This year, Kentucky legislators have successfully taken an additional step in protecting victims of domestic abuse by passing a new “dating violence” bill, House Bill 8.
The bill was recently signed into law by Gov. Steve Beshear and is considered one of the more successful products of this year’s legislative session. The bill’s lead sponsor was state Rep. John Tilley, D-Hopkinsville.
Kudos to those who helped with the passage of this formative bill that ensures protections against abusive relationships, but I am especially pleased to see the terminology referred to as “dating violence,” instead of “domestic abuse.”
For me, and probably plenty other young people, “domestic” translates to mean “in the home.” Therefore, when I think of domestic abuse, I typically picture the relationship in question as being between a married couple.
However, protections against “dating violence” lead me to infer the abuse is occurring between a young, unmarried couple.
With more and more couples choosing not to become married, I think this is an excellent clarification to the law. But also, I think the new terminology will encourage more young people to report instances of abuse.
But there is another demographic, other than young people, that deserves to be highlighted.
A study by the Center for Disease Control published in 2012 found more men were victims of “partner abuse” than women.
The data was based on a 2010 national survey by the CDC and the U.S. Department of Justice and found in the 12 months prior to the survey release, more men were victims of physical violence in their relationships and more than 40 percent of men were victims of severe physical violence.
Men were also more likely to be subjected to psychological aggression. The study also found less services were available to help male victims of dating violence than there were for women.
Men’s Health section on About.com published an article last summer written by their health expert that addressed this issue.
It stated each year in the U.S. about 3.2 million men were victims of physical abuse by their intimate partner.
“Most assaults are of a relatively minor nature such as pushing, shoving, slapping or hitting, though many are more serious — and some end in homicide,” the article read.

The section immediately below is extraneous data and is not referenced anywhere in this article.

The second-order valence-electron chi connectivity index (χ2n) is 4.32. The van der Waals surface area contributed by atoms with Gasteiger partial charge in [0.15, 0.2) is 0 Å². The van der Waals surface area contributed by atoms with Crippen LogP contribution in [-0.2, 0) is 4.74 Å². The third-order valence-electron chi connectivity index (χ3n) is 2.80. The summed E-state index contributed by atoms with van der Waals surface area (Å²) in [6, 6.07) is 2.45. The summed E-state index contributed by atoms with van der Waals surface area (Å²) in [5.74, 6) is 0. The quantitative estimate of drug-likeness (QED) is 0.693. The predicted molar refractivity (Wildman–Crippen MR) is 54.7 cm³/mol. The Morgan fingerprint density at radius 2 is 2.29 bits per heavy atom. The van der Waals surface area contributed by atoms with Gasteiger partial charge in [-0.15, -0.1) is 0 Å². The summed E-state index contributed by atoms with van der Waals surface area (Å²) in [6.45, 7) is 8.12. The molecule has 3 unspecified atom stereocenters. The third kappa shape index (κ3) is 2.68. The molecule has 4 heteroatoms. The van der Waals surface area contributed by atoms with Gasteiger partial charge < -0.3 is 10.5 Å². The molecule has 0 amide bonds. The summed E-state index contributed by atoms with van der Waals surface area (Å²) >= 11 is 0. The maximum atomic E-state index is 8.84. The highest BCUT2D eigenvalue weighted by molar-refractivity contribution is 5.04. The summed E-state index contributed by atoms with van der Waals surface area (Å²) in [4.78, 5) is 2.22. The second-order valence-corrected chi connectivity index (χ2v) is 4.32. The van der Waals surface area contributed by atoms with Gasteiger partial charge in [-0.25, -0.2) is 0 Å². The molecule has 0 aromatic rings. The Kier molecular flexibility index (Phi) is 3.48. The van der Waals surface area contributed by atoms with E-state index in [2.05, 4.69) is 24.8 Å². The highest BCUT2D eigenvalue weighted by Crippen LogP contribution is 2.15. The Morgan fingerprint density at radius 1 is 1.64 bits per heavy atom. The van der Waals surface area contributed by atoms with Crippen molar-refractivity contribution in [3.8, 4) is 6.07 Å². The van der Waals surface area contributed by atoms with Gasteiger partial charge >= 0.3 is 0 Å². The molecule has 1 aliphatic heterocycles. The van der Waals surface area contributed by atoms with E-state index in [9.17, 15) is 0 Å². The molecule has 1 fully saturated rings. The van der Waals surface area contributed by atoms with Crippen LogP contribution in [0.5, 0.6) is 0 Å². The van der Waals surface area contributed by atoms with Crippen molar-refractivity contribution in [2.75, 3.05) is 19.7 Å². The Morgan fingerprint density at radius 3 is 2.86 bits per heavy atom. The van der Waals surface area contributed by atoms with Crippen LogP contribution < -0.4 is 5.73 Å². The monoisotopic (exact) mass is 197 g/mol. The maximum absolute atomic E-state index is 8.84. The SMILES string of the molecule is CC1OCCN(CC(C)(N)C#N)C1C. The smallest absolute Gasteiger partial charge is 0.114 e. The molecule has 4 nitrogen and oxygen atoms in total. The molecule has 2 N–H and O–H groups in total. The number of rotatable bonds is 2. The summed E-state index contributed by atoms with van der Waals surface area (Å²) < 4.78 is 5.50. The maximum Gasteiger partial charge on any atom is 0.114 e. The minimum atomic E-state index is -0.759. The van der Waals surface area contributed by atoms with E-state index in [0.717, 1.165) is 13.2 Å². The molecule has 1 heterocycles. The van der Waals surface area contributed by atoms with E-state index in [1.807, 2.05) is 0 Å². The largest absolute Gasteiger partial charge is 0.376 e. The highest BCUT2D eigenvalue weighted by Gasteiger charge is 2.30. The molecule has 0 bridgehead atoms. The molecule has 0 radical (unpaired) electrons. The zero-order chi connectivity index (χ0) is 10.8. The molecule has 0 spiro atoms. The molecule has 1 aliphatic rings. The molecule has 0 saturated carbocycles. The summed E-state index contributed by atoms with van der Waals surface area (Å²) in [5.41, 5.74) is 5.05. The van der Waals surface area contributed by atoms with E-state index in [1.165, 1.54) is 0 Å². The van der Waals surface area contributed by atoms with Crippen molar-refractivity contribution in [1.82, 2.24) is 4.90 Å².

It is important to realize the different realities between women and men who are victims of dating violence. Each form is terrible and unacceptable, but men often do not report their incidents.
It seems the psychology of the situations are different. By nature, men are usually larger in stature than their female partners and are, therefore, usually brought under psychological or emotional abuse before being physically abused.
Since the psyche is already damaged, many men may not feel empowered enough to report the abuse — possibly thinking they would appear weak, that nobody would understand why they let their girlfriend get a physical advantage on them. Or maybe their partner convinced them they, in some way, “deserved” that treatment based on a past wrongdoing.
Though these are all hypothetical, it is important for men and women to realize the new bill on dating violence can create better security against abusive partners than ever.
For instance, stalking was added to behaviors that legally qualify as “domestic violence or abuse.” Language for foreign protective orders has been added.
A new section (Section 19) was added to the now 63-page bill addressing the definition of “dating violence” and what types of relationship qualify for this protection.
I strongly urge anyone who knows a victim of dating violence or domestic abuse, or who is a victim, to review the new law and learn the new protections available.
No matter what the situation is between a person and their partner, nobody deserves to be abused in any form or fashion.
There may have been many criticisms about if the Kentucky General Assembly was productive or not during this short session. For me, the passage of this law definitely qualifies as a successful step in the right direction.
LANA BELLAMY can be reached at firstname.lastname@example.org or (606) 326-2653. Follow @lanabellamy_DI on Twitter.